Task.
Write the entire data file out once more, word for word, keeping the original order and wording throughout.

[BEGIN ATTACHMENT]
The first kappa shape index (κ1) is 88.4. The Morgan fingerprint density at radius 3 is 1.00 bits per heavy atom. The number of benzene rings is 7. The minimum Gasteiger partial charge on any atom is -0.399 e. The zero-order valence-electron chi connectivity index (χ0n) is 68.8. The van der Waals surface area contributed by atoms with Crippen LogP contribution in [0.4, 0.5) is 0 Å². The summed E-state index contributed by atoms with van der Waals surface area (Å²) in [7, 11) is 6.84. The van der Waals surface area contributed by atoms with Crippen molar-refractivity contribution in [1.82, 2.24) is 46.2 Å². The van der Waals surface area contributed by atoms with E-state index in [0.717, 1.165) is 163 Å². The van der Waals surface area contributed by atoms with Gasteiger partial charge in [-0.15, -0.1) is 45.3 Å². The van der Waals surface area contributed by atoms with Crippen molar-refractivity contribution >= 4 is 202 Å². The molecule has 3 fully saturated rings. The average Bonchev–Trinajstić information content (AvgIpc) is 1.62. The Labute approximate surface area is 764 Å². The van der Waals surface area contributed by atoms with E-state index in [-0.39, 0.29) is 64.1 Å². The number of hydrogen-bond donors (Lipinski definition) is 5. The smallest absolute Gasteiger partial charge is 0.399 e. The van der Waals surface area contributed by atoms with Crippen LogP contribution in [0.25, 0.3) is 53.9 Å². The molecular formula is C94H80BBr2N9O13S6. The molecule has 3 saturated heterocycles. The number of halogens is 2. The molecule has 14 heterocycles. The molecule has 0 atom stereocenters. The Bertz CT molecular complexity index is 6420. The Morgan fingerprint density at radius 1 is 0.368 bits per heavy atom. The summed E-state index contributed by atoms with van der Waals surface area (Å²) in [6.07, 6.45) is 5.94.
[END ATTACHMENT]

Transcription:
The first kappa shape index (κ1) is 88.4. The Morgan fingerprint density at radius 3 is 1.00 bits per heavy atom. The number of benzene rings is 7. The minimum Gasteiger partial charge on any atom is -0.399 e. The zero-order valence-electron chi connectivity index (χ0n) is 68.8. The van der Waals surface area contributed by atoms with Crippen LogP contribution in [0.4, 0.5) is 0 Å². The summed E-state index contributed by atoms with van der Waals surface area (Å²) in [7, 11) is 6.84. The van der Waals surface area contributed by atoms with Crippen molar-refractivity contribution in [1.82, 2.24) is 46.2 Å². The van der Waals surface area contributed by atoms with E-state index in [0.717, 1.165) is 163 Å². The van der Waals surface area contributed by atoms with Gasteiger partial charge in [-0.15, -0.1) is 45.3 Å². The van der Waals surface area contributed by atoms with Crippen molar-refractivity contribution >= 4 is 202 Å². The molecule has 3 fully saturated rings. The average Bonchev–Trinajstić information content (AvgIpc) is 1.62. The Labute approximate surface area is 764 Å². The van der Waals surface area contributed by atoms with E-state index in [-0.39, 0.29) is 64.1 Å². The number of hydrogen-bond donors (Lipinski definition) is 5. The smallest absolute Gasteiger partial charge is 0.399 e. The van der Waals surface area contributed by atoms with Crippen LogP contribution in [0.25, 0.3) is 53.9 Å². The molecular formula is C94H80BBr2N9O13S6. The molecule has 3 saturated heterocycles. The number of halogens is 2. The molecule has 14 heterocycles. The molecule has 0 atom stereocenters. The Bertz CT molecular complexity index is 6420. The Morgan fingerprint density at radius 1 is 0.368 bits per heavy atom. The summed E-state index contributed by atoms with van der Waals surface area (Å²) in [6.07, 6.45) is 5.94.